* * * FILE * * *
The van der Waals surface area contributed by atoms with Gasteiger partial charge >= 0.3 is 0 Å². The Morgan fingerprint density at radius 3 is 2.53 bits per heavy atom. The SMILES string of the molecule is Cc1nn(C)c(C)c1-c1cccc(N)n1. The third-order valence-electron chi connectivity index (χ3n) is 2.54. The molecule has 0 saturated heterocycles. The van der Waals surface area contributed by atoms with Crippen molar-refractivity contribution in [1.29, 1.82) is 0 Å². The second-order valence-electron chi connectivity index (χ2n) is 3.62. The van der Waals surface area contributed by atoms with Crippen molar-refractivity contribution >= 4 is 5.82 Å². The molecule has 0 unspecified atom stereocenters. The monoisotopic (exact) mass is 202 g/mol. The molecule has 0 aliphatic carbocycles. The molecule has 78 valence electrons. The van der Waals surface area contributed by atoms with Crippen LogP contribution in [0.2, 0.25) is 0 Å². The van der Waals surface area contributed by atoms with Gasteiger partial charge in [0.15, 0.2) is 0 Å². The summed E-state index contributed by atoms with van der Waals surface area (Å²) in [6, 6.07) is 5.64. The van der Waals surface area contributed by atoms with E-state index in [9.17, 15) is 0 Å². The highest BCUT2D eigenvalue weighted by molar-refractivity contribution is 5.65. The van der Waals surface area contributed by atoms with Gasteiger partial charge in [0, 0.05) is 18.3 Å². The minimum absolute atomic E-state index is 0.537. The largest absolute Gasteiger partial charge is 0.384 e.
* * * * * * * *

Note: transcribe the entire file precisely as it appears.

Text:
The van der Waals surface area contributed by atoms with Gasteiger partial charge >= 0.3 is 0 Å². The Morgan fingerprint density at radius 3 is 2.53 bits per heavy atom. The SMILES string of the molecule is Cc1nn(C)c(C)c1-c1cccc(N)n1. The third-order valence-electron chi connectivity index (χ3n) is 2.54. The molecule has 0 saturated heterocycles. The van der Waals surface area contributed by atoms with Crippen molar-refractivity contribution in [1.29, 1.82) is 0 Å². The second-order valence-electron chi connectivity index (χ2n) is 3.62. The van der Waals surface area contributed by atoms with Crippen molar-refractivity contribution >= 4 is 5.82 Å². The molecule has 0 unspecified atom stereocenters. The monoisotopic (exact) mass is 202 g/mol. The molecule has 0 aliphatic carbocycles. The molecule has 78 valence electrons. The van der Waals surface area contributed by atoms with Crippen LogP contribution in [0.2, 0.25) is 0 Å². The van der Waals surface area contributed by atoms with Gasteiger partial charge in [0.15, 0.2) is 0 Å². The summed E-state index contributed by atoms with van der Waals surface area (Å²) in [6, 6.07) is 5.64. The van der Waals surface area contributed by atoms with E-state index in [9.17, 15) is 0 Å². The highest BCUT2D eigenvalue weighted by molar-refractivity contribution is 5.65. The van der Waals surface area contributed by atoms with Gasteiger partial charge in [0, 0.05) is 18.3 Å². The minimum absolute atomic E-state index is 0.537. The largest absolute Gasteiger partial charge is 0.384 e.